Monday, April 15, 2013

Fertilizers for the Prepper's Garden

     The prepper always has an eye on the future.  When the yard guards or the desperate housewives are minding their own survival, we will dig up our yards and plant our gardens.  We are ready to survive on our harvests but there is no garden shop to sell us bags of fertilizer to feed our tender plants.   
             Manure tea is an age old fertilizer that could be available to you in a post-TSHTF world, if you know how to make it.  
Obtain manure from vegetarians.  I do not mean to annoy your in-laws who don’t eat meat! I mean vegetarians like horse, cow, (some say chicken, but I mean to say, grain fed chicken). For now, almost anyone who owns or boards horses will give away the stuff!
Place the manure in a burlap sack,old pillow case or a square of any loosely woven fabric scrap tied to at the corners to make a bag and set in a big bucket or barrel. Five pounds of manure for a five gallon bucket.  Up to fifty pounds of manure go in a fifty-five gallon barrel. Fill to capacity with water.  Let it stand for a month.  You can pick up the bag and rinse it up and down in the bucket or you could stir it with a stick!  Pretty much just make sure the water level never goes below the halfway mark in the container.  At the end of the month, remove the bag and any straw, sand or stray matter will come with it.  Fill the container to the top with water and treat your garden to a nutritional natural organic fertilizer.  

If you are raising rabbits, you are also raising fertilizer.

     I bought some Black Cow brand manure from Wal-Mart last year.  It is readily available at Home Depot and Lowe's.  It is full of sand.  This is not altogether a bad thing.  I have made my manure tea as I would have with a hot steaming donation of fresh from the horse, but with the bagged Black Cow manure.  I felt the tea happened quicker than with fresh.  It was as dark and the plants didn’t complain.  The biggest difference I experienced was the smell (it was not as intense as fresh) and the sand.  When I removed the bag and had a bag of manure/sand mix, mostly sand, I took a handful of it and slapped it up against an oak tree like a mud pie.  I placed it between two leaves of a golden pothos vine that was only bearing small leaves and not growing very fast.  The sandy mud pie dried quickly and remained in place.  The vine grew leaves twice their original size and doubled in length.  I also noticed it wintered outdoors very well.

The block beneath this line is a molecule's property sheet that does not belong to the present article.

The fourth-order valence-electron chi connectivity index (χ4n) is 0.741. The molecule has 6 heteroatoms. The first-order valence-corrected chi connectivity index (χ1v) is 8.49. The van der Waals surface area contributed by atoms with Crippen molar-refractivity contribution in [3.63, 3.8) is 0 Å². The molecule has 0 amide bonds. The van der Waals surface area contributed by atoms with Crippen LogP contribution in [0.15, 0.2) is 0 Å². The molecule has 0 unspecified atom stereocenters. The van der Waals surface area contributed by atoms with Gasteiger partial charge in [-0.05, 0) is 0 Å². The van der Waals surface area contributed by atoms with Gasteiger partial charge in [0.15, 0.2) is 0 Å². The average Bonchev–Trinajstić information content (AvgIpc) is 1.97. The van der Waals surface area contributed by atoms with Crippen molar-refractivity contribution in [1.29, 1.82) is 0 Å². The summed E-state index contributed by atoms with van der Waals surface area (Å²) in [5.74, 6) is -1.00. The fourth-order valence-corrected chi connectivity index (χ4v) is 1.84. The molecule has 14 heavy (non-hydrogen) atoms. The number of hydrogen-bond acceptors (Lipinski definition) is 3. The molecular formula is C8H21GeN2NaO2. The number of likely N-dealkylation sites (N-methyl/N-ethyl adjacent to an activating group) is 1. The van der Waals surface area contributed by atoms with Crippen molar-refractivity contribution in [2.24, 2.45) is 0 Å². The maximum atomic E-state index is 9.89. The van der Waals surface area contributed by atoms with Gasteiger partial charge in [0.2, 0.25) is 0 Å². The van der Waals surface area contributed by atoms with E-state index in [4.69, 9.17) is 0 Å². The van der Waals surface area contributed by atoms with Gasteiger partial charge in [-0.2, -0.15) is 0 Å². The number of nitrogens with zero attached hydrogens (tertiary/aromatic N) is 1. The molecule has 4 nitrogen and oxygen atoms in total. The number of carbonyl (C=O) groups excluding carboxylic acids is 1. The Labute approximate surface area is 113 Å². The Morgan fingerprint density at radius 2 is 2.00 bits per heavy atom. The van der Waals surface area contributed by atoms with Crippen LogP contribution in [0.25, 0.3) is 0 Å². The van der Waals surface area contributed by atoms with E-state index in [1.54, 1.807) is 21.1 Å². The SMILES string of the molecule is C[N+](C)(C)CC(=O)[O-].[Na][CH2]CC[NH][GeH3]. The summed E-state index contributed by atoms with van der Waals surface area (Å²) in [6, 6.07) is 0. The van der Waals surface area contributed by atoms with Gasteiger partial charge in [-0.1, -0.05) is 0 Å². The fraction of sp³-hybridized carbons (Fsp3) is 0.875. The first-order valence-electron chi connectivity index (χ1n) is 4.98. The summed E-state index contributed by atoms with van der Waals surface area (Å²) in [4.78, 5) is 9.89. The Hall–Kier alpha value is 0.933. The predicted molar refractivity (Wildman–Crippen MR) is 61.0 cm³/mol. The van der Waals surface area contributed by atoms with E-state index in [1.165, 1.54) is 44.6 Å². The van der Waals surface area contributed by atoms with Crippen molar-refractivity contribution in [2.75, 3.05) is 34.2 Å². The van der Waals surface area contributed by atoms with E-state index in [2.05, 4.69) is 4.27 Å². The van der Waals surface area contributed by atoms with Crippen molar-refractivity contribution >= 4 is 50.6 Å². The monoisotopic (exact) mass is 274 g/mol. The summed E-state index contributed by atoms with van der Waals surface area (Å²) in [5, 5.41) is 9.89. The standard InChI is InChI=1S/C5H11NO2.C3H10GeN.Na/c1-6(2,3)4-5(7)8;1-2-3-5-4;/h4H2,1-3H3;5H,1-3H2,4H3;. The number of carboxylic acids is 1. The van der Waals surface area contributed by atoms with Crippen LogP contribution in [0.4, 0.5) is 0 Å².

Gardeners living near the coast could enjoy the use of seaweed as a fertilizer.  Plow it directly into the soil to amend it.  They say the salt content discourages weeds.  Plow it in the fall and let it rot away all winter before plowing and planting in the spring.

     If you have a fish pond or aquarium you have a fertilizer farm!  Clean the aquarium filter in a bucket or barrel.  Pour the green, fishy nitrogen rich goo in the garden!  Or, Lower the pond’s water level into your garden and replace with fresh.

     I have stated earlier that I like to use Cod Liver oil as a plant food in container gardening and fish emollient was a traditional Native American fertilizer.  Rotting fish is not red meat waste.  It does smell bad when handling and can attract cats which is why I use a fish oil product indoors and manure tea outdoors.
     Don't throw out the 'extra' red wigglers after a fishing trip!  If the worms are dead, make manure tea from the contents of the cup.  If the worms are alive, throw them in your compost heap. The worms will break down your heap faster and will give you the finest humus to work into your garden.

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